Sources in the government on Tuesday denied reports that India’s foreign minister S. Jaishankar met with Taliban’s top leader Mullah Baradar, saying “Such reports are completely false, baseless and mischievous.’’ This was in response to journalist Sami Yousafzai’s tweet this afternoon that said, “Afg Taliban sources in Quetta shura confirmed details meeting of Taliban leader Mullah Baradar, Khairullah and Shaikh Dilawar with India’s external affairs minister Mr Jaishankar Taliban assured India that in future Taliban relations with India won’t be based on Pakistan wishes.’’ This seems exactly what New Delhi wished for and is unlikely that any senior Taliban leader would openly make such a pronouncement, considering their close ties with Pakistan and the fact that Pakistan has confirmed that the families of leading Taliban leaders reside there. But it is likely that India has made contact with the Taliban but not at the ministerial level.
There has been much speculation in recent months about India’s outreach to the Taliban. In the past, Delhi has steadfastly kept away from the Taliban and been one of the most vociferous supporters of the democratically elected leaders of Afghanistan. First, it was President Hamid Karzai and now President Ashraf Ghani. It had also suited both Delhi and Kabul to make a common cause against the Taliban and point fingers in unison at Pakistan’s role in sheltering terror groups like the Taliban and Jasih-e-Mohammed and Lashkar-e-Taiba to launch attacks on Afghanistan and India. But much has changed now with the US -Taliban agreement last year. The Taliban is now accepted worldwide as a legitimate outfit with who not just America, but Britain, Russia, China and Iran all ready to do business.
With the US and NATO troops set to leave Afghanistan this September, and intra Afghan talks continuing in fits and starts, it makes little sense for India to stay aloof from a major stakeholder in that country. Hamid Karzai had been urging Delhi to engage with the Taliban. The US peace envoy and negotiator for Afghanistan Zalmay Khalilzad had also urged Delhi to engage with them.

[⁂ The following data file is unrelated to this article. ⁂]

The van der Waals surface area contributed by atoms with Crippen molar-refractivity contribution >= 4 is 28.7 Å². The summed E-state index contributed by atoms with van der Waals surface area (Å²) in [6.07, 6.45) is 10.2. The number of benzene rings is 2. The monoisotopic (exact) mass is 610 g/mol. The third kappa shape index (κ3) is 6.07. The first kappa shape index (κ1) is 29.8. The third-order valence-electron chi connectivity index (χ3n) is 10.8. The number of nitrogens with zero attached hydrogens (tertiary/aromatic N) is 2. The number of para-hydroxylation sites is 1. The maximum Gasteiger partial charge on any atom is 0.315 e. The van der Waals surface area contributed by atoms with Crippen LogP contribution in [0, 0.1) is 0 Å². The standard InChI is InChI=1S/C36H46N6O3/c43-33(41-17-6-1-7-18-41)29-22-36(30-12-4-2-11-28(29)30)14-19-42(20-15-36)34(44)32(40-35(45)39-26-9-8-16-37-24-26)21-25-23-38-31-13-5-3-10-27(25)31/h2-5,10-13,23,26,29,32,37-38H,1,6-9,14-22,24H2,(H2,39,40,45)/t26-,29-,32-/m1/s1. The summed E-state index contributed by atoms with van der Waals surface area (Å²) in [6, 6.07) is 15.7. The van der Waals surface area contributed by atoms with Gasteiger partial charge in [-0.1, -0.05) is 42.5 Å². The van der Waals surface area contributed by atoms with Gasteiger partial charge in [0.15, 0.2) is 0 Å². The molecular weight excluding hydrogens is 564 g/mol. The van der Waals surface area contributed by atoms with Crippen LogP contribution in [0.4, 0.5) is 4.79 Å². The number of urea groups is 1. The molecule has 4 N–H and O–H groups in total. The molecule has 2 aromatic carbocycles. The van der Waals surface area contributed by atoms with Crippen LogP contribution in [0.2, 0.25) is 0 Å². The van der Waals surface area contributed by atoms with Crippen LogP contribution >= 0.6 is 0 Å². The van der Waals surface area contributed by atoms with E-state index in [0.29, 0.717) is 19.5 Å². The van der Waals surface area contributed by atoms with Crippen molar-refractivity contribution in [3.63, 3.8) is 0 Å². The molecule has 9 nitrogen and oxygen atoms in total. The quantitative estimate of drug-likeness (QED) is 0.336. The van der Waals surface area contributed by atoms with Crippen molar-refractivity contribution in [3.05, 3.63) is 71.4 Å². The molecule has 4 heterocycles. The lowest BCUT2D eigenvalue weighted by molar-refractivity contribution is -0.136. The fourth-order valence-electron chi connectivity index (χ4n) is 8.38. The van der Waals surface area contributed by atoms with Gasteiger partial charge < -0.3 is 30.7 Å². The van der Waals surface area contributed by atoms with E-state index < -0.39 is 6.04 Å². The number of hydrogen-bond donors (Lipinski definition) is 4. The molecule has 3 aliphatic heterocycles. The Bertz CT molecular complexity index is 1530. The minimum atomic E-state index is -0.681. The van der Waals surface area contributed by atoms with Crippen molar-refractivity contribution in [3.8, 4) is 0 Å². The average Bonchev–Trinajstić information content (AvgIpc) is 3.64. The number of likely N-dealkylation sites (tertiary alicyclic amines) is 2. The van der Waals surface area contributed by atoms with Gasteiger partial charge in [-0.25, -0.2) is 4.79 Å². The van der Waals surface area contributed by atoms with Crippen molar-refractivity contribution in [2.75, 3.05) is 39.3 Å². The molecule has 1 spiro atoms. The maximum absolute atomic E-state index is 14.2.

In November 18, India had participated in the Moscow talks where the Taliban was present together with Afghan tribal leaders, civil society activists and other prominent figures. Delhi had chosen to send two retired diplomats to Moscow and both said they had no personal interaction with the Taliban delegation.
However, the situation now is quite different. India has to come to terms with the Taliban considering it is a pivotal stakeholder in Afghanistan and expected to be a major force if not the ruling party in the country in future. It would be foolish for any government to ignore the Taliban. India has started to engage and held a “quiet meeting’’ recently but no one knows at what level. Officially the ministry of external affairs has neither confirmed or denied reports of a “quiet meeting”.
When foreign minister S. Jaishankar made an unannounced stopover in Doha on his way to Kuwait on the 9th of this month, and again on the return leg of his journey on the 15th there was speculation galore that a meeting with the Taliban was on the cards. Khalilzad was also in Doha at that point to meet the Taliban. But sources have now ruled out Jaishankar’s meeting with Mullah Baradar.